The perifocal edema was well differentiated from the cold injured area in the diffusion-weighted images obtained from the cold injured mouse brain (Fig. 1). From the images with large b-values, the diffusion appeared to be slowed down in the necrotic core, while larger diffusion constants were measured in the perifocal edema (Fig. 1a). Examples of the respective diffusion maps and the T1 map generated from an examined brain slice are also shown in Fig. 1. In the perifocal edema, both Dmono and T1 were increased significantly and a strong linear correlation was found between them, with a correlation coefficient of r = 0.79 (Fig. 2). When the b-value range was extended and the diffusion constant was split into Dfast and Dslow, a significant increase in Dfast could be observed, whereas Dslow did not display any significant alteration (Table 1). Dfast exhibited a strong linear correlation with T1 (r = 0.69). Similarly to Dslow, the volume fraction of the fast-diffusing component did not correlate with T1. The volume fraction of the fast component demonstrated a tendency to increase; however, the change did not reach the level of statistical significance (Table 1). Table 1 also shows the water content values calculated from T1 to indicate the change in water concentration in perifocal edema in the mouse brain (78.1–79.8%).

Figure 2.

Plot of Dmono vs. T1 values determined in the mouse (triangles) or the human study (squares). A strong linear correlation can be observed in each data set.

Table 1. Means and SD of Apparent Diffusion Coefficients (D), Volume Fractions (pfast) of Fast Diffusing Component, Longitudinal Relaxation Time (T1), and Water Content (W) Measured in Humans and Mice
 WT1 (msec)Dmono (×10−4 mm2second−1)Dfast (×10−4 mm2second−1)Dslow (×10−4 mm2second−1)pfast (%)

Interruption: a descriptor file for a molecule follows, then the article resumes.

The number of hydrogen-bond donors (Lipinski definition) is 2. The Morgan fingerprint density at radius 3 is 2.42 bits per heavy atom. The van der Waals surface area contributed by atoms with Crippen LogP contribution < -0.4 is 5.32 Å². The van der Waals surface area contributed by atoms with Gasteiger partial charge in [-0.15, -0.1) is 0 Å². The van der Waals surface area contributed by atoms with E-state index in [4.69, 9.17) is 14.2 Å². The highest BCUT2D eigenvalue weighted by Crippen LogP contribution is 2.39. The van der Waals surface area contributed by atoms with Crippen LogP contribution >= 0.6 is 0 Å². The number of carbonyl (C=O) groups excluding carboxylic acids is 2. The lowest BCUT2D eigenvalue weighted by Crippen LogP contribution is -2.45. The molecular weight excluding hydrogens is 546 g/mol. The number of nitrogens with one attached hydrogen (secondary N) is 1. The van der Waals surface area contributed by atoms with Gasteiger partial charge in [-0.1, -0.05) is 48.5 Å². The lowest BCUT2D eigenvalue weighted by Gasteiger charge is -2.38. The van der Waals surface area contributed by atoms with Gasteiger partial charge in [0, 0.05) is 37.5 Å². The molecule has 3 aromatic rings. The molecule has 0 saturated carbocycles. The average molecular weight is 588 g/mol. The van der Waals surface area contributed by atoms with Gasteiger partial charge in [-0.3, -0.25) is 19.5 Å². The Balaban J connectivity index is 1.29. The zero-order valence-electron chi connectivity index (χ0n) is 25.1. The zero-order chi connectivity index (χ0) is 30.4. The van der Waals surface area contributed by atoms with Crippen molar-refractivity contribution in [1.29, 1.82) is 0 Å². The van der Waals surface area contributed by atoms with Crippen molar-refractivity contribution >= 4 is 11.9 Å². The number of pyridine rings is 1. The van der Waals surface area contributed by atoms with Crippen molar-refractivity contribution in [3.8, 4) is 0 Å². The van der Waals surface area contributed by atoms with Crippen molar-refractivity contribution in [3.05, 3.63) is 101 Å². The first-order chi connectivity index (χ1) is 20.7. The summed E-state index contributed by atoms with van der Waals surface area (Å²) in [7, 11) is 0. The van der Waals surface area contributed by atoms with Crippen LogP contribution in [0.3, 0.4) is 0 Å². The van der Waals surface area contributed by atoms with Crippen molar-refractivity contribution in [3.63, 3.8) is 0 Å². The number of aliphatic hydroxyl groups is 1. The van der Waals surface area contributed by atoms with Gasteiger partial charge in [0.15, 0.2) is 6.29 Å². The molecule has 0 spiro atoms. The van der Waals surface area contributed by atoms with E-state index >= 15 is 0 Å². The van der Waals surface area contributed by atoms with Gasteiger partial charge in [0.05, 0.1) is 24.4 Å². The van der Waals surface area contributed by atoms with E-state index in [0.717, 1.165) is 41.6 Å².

• Correlation coefficients (r) are also displayed: T1 vs. Dmono, Dfast, Dslow, or pfast.

  • W in % of dry weight/wet weight.

  • *

    P < 0.05 (unpaired t-test vs. control values).

  • **

    P < 0.005 (unpaired t-test vs. control values).

Human      
 Intact white matter68.9 ± 0.9550 ± 217.12 ± 0.7512.7 ± 2.182.42 ± 0.6763 ± 12
 Peritumoral edema82.3 ± 3.8**1038 ± 221**12.9 ± 2.54**16.1 ± 3.5*2.3 ± 0.8588.8 ± 5**
   (r = 0.91)(r = 0.71)(r = 0.02)(r = 0.7)
Mouse      
 Intact cortex78.1 ± 0.561477 ± 655.9 ± 0.228.1 ± 0.352.03 ± 0.2275 ± 4
 Perifocal edema79.8 ± 0.8**1689 ± 118**7.74 ± 0.5**10.7 ± 1.6**2.02 ± 0.779 ± 7
   (r = 0.79)(r = 0.69)(r = 0.2)(r = 0.3)

Human Study

The data on six of the 17 examined patients were omitted due to the low signal-to-noise ratio (SNR) (i.e., SNR < 3) obtained in images with large b-values. Figure 3 shows the respective T1, Dmono, Dfast, and Dslow maps of an examined patient. The Dmono maps closely resembled the Dfast maps, but distinct differences could be observed at the edge of the edematous area. In the peritumoral edema, the Dmono and T1 values were increased relative to those in the contralateral normal white matter. Dfast and the volume fraction of the fast component were also increased in the edematous region, whereas Dslow was not changed significantly (Table 1). Table 1 also presents the mean water content values calculated from T1 to indicate the mean water concentration change in the edematous area (68.9–82.3%). A strong linear correlation was found between T1 and Dmono, with a correlation coefficient of r = 0.91 (Fig. 2). When the diffusion measurement was extended to larger b-values, T1 displayed strong linear correlations with Dfast (r = 0.71) and with the volume fraction of the fast component (r = 0.7). However, similar to the mouse study, no correlation was observed between T1 and Dslow. The measured mean values and the results of the t-tests are displayed in Table 1.

Figure 3.